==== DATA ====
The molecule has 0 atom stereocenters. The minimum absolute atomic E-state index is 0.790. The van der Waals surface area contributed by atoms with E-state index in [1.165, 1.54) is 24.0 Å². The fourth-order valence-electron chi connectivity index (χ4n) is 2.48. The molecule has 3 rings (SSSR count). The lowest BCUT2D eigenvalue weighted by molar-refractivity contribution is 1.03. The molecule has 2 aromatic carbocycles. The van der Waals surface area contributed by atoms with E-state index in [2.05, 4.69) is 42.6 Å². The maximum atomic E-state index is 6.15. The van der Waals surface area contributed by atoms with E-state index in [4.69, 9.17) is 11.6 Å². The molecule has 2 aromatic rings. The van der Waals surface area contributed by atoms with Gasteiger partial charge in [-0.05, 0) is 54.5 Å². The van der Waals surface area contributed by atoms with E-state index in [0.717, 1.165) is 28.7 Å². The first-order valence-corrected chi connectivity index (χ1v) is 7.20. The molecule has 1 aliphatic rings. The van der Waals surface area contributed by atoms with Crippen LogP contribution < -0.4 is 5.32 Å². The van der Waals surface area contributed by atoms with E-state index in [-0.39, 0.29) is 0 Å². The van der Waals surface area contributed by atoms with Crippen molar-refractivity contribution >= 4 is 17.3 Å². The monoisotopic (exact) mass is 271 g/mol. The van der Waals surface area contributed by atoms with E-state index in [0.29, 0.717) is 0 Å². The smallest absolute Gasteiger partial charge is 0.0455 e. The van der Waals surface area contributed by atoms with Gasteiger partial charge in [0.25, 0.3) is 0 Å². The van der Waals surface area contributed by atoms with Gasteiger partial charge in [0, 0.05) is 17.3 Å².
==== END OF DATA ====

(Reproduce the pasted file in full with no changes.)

The molecule has 0 atom stereocenters. The minimum absolute atomic E-state index is 0.790. The van der Waals surface area contributed by atoms with E-state index in [1.165, 1.54) is 24.0 Å². The fourth-order valence-electron chi connectivity index (χ4n) is 2.48. The molecule has 3 rings (SSSR count). The lowest BCUT2D eigenvalue weighted by molar-refractivity contribution is 1.03. The molecule has 2 aromatic carbocycles. The van der Waals surface area contributed by atoms with E-state index in [2.05, 4.69) is 42.6 Å². The maximum atomic E-state index is 6.15. The van der Waals surface area contributed by atoms with E-state index in [4.69, 9.17) is 11.6 Å². The molecule has 2 aromatic rings. The van der Waals surface area contributed by atoms with Gasteiger partial charge in [-0.05, 0) is 54.5 Å². The van der Waals surface area contributed by atoms with E-state index in [0.717, 1.165) is 28.7 Å². The first-order valence-corrected chi connectivity index (χ1v) is 7.20. The molecule has 1 aliphatic rings. The van der Waals surface area contributed by atoms with Crippen LogP contribution < -0.4 is 5.32 Å². The van der Waals surface area contributed by atoms with E-state index in [-0.39, 0.29) is 0 Å². The van der Waals surface area contributed by atoms with Crippen molar-refractivity contribution >= 4 is 17.3 Å². The monoisotopic (exact) mass is 271 g/mol. The van der Waals surface area contributed by atoms with E-state index in [0.29, 0.717) is 0 Å². The smallest absolute Gasteiger partial charge is 0.0455 e. The van der Waals surface area contributed by atoms with Gasteiger partial charge in [0.25, 0.3) is 0 Å². The van der Waals surface area contributed by atoms with Gasteiger partial charge in [0, 0.05) is 17.3 Å².